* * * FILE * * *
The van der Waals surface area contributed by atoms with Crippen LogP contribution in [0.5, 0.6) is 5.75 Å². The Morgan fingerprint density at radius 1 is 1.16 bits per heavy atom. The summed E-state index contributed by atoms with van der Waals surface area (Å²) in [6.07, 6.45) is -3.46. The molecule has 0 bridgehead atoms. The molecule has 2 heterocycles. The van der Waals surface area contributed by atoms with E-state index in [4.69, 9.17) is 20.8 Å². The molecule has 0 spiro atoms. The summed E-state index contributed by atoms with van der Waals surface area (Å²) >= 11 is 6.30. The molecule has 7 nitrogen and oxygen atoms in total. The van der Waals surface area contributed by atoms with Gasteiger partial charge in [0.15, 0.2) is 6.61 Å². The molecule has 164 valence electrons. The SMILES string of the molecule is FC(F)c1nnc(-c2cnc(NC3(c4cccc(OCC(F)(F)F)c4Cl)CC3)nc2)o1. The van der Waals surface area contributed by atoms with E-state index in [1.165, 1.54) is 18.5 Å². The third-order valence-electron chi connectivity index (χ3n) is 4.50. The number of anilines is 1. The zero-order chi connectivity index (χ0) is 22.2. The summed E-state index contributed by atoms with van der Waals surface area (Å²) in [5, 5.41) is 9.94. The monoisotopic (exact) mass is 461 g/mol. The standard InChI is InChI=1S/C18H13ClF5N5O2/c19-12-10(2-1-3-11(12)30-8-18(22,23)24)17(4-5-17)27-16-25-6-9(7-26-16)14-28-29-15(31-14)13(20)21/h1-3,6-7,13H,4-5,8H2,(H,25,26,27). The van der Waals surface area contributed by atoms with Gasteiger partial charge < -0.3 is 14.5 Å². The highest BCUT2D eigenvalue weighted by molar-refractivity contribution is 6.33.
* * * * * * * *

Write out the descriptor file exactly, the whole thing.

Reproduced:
The van der Waals surface area contributed by atoms with Crippen LogP contribution in [0.5, 0.6) is 5.75 Å². The Morgan fingerprint density at radius 1 is 1.16 bits per heavy atom. The summed E-state index contributed by atoms with van der Waals surface area (Å²) in [6.07, 6.45) is -3.46. The molecule has 0 bridgehead atoms. The molecule has 2 heterocycles. The van der Waals surface area contributed by atoms with E-state index in [4.69, 9.17) is 20.8 Å². The molecule has 0 spiro atoms. The summed E-state index contributed by atoms with van der Waals surface area (Å²) >= 11 is 6.30. The molecule has 7 nitrogen and oxygen atoms in total. The van der Waals surface area contributed by atoms with Gasteiger partial charge in [0.15, 0.2) is 6.61 Å². The molecule has 164 valence electrons. The SMILES string of the molecule is FC(F)c1nnc(-c2cnc(NC3(c4cccc(OCC(F)(F)F)c4Cl)CC3)nc2)o1. The van der Waals surface area contributed by atoms with E-state index in [1.165, 1.54) is 18.5 Å². The third-order valence-electron chi connectivity index (χ3n) is 4.50. The number of anilines is 1. The zero-order chi connectivity index (χ0) is 22.2. The summed E-state index contributed by atoms with van der Waals surface area (Å²) in [5, 5.41) is 9.94. The monoisotopic (exact) mass is 461 g/mol. The standard InChI is InChI=1S/C18H13ClF5N5O2/c19-12-10(2-1-3-11(12)30-8-18(22,23)24)17(4-5-17)27-16-25-6-9(7-26-16)14-28-29-15(31-14)13(20)21/h1-3,6-7,13H,4-5,8H2,(H,25,26,27). The van der Waals surface area contributed by atoms with Gasteiger partial charge < -0.3 is 14.5 Å². The highest BCUT2D eigenvalue weighted by molar-refractivity contribution is 6.33.